19) As regards legislative competence in respect of money lending, it is stated that the State Legislature is competent to enact any law under Entry 30 of List-II in the Seventh Schedule of the Constitution of India, but regulation of financial institutions such as NBFCs is with Parliament under Entry 43 of List-I. The regulation of financial institutions such as NBFCs or NBFC-MFIs would include regulation of rate of interest charged by them. The State Legislature is competent to enact any law with respect to money lending under Entry 30 of List- II, however, regulation and winding up of trading corporations including banking, insurance and financial corporations is covered by Entry 43 of List-I, and to the extent the impugned Act deals with NBFCs, the same is outside the legislative competence of the State Legislature. Therefore, the impugned Act can deal only with MFIs which are not NBFCs. However, according to Section 2(d) of the impugned Act, MFI includes a NBFC as defined under the RBI Act, and the other provisions relate to registration of MFIs before the registering authority, power of the registering authority to suspend/cancel registration, maximum amount of interest recoverable on loans, penalty for contravention of the provisions of the Act etc. It is stated that the power to determine the policy with respect to rates of interest and to prescribe rates of interest for loans and advances granted by financial institutions vests with RBI. As per Section 45Q of the RBI Act, the provisions of Chapter IIIB have an overriding effect on other laws and in case the provisions of the impugned Act, especially the provisions relating to registration, renewal of registration, interest rates, penalty for contravention of the provisions of the Act etc. are applied to NBFC-MFIs, it will result in dual regulation causing confusion to regulated NBFCs. The RBI has taken necessary steps to protect the interest of the borrowers of NBFC-MFIs and the public. It is further submitted that if the provisions of the impugned Act are made applicable to NBFC-MFIs, it would result in conflict and dual regulation by the RBI and the State Government.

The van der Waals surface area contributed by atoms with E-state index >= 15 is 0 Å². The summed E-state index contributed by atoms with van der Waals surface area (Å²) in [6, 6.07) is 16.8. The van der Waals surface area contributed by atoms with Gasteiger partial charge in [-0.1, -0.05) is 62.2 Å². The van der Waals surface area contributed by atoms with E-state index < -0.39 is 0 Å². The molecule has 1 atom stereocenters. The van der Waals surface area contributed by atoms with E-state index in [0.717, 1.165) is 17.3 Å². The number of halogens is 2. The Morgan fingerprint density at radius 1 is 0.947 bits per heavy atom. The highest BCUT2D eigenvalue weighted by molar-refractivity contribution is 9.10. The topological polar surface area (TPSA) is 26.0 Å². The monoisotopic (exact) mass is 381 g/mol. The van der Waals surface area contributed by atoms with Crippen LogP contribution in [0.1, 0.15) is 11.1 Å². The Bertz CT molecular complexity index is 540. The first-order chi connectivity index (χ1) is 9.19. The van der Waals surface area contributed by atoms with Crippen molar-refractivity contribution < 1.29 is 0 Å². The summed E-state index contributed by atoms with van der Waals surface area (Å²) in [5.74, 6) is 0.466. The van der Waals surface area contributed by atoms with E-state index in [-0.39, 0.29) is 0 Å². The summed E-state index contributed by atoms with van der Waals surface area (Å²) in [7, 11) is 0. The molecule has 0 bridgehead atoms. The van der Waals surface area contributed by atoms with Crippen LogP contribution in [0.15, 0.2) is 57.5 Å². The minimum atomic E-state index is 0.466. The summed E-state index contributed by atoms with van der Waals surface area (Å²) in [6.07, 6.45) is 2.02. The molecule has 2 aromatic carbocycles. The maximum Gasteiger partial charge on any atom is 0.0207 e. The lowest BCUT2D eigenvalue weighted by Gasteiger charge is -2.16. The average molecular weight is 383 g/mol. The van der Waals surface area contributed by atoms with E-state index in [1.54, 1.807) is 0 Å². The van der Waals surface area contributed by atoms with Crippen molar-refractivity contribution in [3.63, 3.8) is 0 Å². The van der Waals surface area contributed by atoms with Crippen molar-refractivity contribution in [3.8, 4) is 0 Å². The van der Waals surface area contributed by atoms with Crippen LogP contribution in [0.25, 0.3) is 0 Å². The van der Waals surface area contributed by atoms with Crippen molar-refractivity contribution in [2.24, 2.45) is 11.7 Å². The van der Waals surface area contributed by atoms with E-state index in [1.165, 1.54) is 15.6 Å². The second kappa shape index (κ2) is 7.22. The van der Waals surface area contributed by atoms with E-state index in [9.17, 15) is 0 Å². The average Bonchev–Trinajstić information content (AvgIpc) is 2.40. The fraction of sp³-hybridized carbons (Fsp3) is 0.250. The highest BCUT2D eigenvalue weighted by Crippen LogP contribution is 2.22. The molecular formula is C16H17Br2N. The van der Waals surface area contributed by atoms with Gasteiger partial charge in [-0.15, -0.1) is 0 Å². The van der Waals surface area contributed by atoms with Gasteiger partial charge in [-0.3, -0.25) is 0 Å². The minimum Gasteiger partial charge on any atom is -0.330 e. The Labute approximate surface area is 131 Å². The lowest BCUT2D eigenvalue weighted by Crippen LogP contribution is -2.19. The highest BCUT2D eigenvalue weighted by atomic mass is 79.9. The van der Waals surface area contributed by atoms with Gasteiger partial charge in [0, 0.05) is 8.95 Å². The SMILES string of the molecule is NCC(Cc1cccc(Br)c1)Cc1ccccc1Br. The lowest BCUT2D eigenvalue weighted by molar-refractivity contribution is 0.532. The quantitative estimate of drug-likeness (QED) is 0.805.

20) A rejoinder affidavit is filed on behalf of the writ petitioner in Writ Petition No.25891 of 2010 reiterating the petition averments.